If you’re like me, you know who Phill is and you’ve seen the movie “The Grey” featuring the incomparable Liam Neeson.
You could say it was “major” week for Indian River High School basketball senior guard Kei Juan “Skeeter” Major. Not only did the Tribe’s hoops captain lead his team to a 70-64 comeback win over Seaford on Monday night to keep their playoff hopes alive, but the standout was also named to the roster for the annual Blue-Gold All-Star game — which will be held at the Bob Carpenter Center next month.
The event, which features the best talent from across the state, supports Best Buddies Delaware — a nonprofit organization and global movement designed to create one-on-one friendships for people with intellectual and developmental disabilities. Major, like the rest of the game’s participants, will be paired with a “buddy” for the day.
Major will represent the Gold Team, which will comprise “downstate” players, as they go up against the Blue Team and its designated northern players.
IR wrestlers at states
The DIAA State Wrestling Tournament will be held this Friday, Feb. 27, and Saturday, Feb. 28, at Cape Henlopen High School in Lewes. Preliminary rounds will begin at 4 p.m. on Friday, with the rest of Friday’s schedule as follows:
Round 1 — Preliminaries (4 p.m.)
Round 2 — Quarter finals/first-round consolation (7 p.m.)
Sign-ups are still open for the Lower Sussex Little League, with this Saturday, Feb. 28, and possibly Wednesday, March 4, being the final chances to register before baseball and softball tryouts begin on March 7.
Sign-ups have kicked off for the Youth Outdoor League at River Soccer Club, a Saturday-morning game league for players 4 to 14.
Registration is open online at www.riversoccerclub.com, but drop-off registration sites will be open this Saturday, Feb. 28, and next Saturday, March 7, at John M. Clayton Elementary School in Frankford from 10 a.m. to 2 p.m.
America is used to being lied to by Bills.
Coming off a 53-21 loss to Smyrna and riding a four-game losing streak, the Indian River High School girls’ basketball team made a statement with 51-32 win against Seaford in their final game of the season last Friday night.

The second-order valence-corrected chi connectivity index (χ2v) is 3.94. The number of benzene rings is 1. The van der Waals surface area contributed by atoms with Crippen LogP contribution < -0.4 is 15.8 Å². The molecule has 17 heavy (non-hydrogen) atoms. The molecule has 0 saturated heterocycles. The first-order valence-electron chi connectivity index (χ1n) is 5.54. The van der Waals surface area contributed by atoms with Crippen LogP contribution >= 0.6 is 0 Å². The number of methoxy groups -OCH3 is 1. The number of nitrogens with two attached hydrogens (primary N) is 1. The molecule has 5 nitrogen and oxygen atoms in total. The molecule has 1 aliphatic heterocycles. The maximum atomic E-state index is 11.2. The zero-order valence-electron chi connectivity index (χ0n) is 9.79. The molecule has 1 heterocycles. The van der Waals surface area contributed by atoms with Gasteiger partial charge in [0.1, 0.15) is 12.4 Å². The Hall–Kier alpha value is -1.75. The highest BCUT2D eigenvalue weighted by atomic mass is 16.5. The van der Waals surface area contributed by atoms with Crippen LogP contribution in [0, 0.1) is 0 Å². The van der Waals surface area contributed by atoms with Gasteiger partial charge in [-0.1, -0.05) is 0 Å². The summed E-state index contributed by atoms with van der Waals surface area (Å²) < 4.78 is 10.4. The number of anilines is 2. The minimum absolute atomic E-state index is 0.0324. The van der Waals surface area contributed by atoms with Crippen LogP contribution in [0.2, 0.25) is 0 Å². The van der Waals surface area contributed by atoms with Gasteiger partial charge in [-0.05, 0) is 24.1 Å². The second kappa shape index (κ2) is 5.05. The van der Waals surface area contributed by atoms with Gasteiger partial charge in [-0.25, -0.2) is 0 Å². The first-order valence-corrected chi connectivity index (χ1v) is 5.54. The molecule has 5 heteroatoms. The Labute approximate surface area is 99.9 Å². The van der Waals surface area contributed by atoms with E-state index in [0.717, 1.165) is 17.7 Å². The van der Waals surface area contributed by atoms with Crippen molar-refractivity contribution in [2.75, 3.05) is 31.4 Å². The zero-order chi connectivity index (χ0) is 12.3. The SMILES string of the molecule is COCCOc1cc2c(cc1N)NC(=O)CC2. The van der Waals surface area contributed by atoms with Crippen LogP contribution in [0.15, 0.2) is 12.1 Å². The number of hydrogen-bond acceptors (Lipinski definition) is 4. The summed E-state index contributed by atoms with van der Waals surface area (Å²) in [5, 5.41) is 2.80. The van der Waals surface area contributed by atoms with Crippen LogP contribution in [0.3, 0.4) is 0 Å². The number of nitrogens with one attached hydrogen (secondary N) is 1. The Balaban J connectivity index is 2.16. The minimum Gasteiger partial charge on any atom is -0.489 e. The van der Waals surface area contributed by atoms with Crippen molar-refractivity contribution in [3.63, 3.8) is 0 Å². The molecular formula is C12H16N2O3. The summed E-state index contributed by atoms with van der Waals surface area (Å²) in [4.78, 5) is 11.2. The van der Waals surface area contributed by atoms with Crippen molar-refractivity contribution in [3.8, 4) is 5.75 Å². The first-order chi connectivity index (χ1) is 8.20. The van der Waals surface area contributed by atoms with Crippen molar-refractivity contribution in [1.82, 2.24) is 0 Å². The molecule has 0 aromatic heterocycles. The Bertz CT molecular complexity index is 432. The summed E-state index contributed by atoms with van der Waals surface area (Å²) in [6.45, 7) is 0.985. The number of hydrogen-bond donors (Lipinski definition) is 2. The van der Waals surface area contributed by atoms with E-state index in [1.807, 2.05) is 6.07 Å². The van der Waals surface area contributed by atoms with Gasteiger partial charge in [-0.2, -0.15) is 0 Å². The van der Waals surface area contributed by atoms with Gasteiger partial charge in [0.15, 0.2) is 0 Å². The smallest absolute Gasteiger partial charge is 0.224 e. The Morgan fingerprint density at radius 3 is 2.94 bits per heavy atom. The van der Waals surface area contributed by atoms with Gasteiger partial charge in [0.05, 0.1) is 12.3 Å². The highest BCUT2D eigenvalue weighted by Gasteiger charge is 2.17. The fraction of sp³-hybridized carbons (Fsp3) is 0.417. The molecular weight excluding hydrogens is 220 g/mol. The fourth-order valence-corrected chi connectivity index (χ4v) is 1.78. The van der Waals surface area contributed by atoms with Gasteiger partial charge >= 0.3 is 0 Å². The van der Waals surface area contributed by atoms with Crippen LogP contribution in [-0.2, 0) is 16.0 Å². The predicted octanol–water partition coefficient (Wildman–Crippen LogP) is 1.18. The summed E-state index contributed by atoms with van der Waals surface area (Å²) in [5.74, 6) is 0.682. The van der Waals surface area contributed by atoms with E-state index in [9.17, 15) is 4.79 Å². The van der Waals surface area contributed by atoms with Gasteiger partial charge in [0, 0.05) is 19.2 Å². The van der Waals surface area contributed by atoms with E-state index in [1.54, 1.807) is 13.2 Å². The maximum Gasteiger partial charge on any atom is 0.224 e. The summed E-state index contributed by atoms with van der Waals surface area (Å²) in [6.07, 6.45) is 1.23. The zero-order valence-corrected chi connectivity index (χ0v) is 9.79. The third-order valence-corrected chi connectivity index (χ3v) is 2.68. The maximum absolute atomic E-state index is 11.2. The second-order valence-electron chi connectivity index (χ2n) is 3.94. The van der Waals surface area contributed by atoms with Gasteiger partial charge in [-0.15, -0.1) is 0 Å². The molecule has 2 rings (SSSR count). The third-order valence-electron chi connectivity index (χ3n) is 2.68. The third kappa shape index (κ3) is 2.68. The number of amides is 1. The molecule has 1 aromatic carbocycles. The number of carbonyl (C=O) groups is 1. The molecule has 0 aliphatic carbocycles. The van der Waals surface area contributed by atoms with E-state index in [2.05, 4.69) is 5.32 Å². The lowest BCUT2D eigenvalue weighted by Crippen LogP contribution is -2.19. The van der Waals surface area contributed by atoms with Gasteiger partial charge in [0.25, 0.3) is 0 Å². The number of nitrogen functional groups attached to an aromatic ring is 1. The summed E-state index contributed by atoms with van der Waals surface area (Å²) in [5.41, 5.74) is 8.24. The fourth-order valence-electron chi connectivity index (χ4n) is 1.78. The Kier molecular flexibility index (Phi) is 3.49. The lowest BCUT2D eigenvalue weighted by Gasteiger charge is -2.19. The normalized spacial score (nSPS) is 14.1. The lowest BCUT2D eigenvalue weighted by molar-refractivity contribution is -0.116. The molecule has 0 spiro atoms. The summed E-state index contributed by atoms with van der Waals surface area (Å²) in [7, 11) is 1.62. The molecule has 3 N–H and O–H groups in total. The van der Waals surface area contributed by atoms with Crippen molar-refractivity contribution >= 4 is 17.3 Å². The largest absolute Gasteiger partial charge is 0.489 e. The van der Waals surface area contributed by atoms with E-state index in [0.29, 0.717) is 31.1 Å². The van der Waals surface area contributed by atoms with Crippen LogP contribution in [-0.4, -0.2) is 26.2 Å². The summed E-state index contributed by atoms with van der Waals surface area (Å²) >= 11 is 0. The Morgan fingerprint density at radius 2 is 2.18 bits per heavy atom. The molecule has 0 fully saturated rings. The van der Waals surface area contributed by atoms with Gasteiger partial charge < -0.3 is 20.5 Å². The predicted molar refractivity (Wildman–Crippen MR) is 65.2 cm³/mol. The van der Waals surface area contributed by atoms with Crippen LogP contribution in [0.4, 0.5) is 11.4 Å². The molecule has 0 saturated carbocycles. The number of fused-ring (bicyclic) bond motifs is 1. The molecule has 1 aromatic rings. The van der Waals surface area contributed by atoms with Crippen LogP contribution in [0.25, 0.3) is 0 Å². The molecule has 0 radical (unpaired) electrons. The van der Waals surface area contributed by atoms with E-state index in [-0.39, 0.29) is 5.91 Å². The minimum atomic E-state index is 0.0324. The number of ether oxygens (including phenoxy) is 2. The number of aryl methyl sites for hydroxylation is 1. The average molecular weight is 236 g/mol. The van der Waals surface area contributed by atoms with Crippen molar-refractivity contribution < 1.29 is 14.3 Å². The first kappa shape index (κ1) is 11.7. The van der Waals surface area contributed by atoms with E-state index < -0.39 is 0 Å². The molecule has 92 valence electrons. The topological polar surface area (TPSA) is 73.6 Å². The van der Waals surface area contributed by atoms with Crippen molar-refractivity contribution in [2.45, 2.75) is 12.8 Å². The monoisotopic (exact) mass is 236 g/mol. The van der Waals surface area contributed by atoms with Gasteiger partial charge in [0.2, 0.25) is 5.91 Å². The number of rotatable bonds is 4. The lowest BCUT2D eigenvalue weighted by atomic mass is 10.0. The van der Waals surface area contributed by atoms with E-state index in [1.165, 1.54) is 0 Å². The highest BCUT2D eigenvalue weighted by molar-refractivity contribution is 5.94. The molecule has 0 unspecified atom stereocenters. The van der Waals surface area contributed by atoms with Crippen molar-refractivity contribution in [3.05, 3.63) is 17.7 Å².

After the team fell behind the Lady Blue Jays in the first quarter, senior point guard Taylor Billinger drilled her first shot of the night from beyond the arc, to give her squad a 19-12 lead as they began to pull away.
“There were stretches in this game where they’re getting layups and easy shots, but then there’s stretches in the game where we’re getting steals, forcing turnovers, getting easy shots for ourselves,” said head coach Matt Mayette. “We feel like, in that man [defense], we have a great advantage.”
The second-quarter scoring run continued until the break, with the Lady Indians leading 24-14 while they conducted an emotional Senior Night ceremony for Billinger, Maggie Allison, Faythe Wise, Patrina Bratton, Ashley Donahue and Marley Belzner.
While spring may not be in the air just yet, baseball and softball sign-ups are under way at the Lower Sussex Little League for the 2015 season.
Online registration is open for tee-ball, baseball and softball, for players 4-18 at www.lowersussexlittleleague.com, but walk-in registration dates have also been scheduled, with three upcoming chances to sign up.
Last week was a rough one for a few Coastal Pointees.
Head coach Mike Fabber doesn’t lose on Senior Night. He puts on his lucky green blazer and takes the court, no matter who the opponent is — just like he has done for the past three seasons at Indian River High School, and the prior five seasons of his basketball head coaching career before that.
Monday night against Woodbridge was no exception, as Fabber and the Indians put together a 67-60 division win against the Blue Raiders, despite limited bench options in a foul-heavy game that saw a staggering 83 free-throw attempts.
“We don’t lose Senior Night. I don’t wear this jacket for nothin’,” said Fabber of the streak and his lucky blazer. “In the third quarter, I didn’t have a sub because everybody had four fouls that was on the bench. I give a lot of credit to our guys, battling through that kind of mindset.”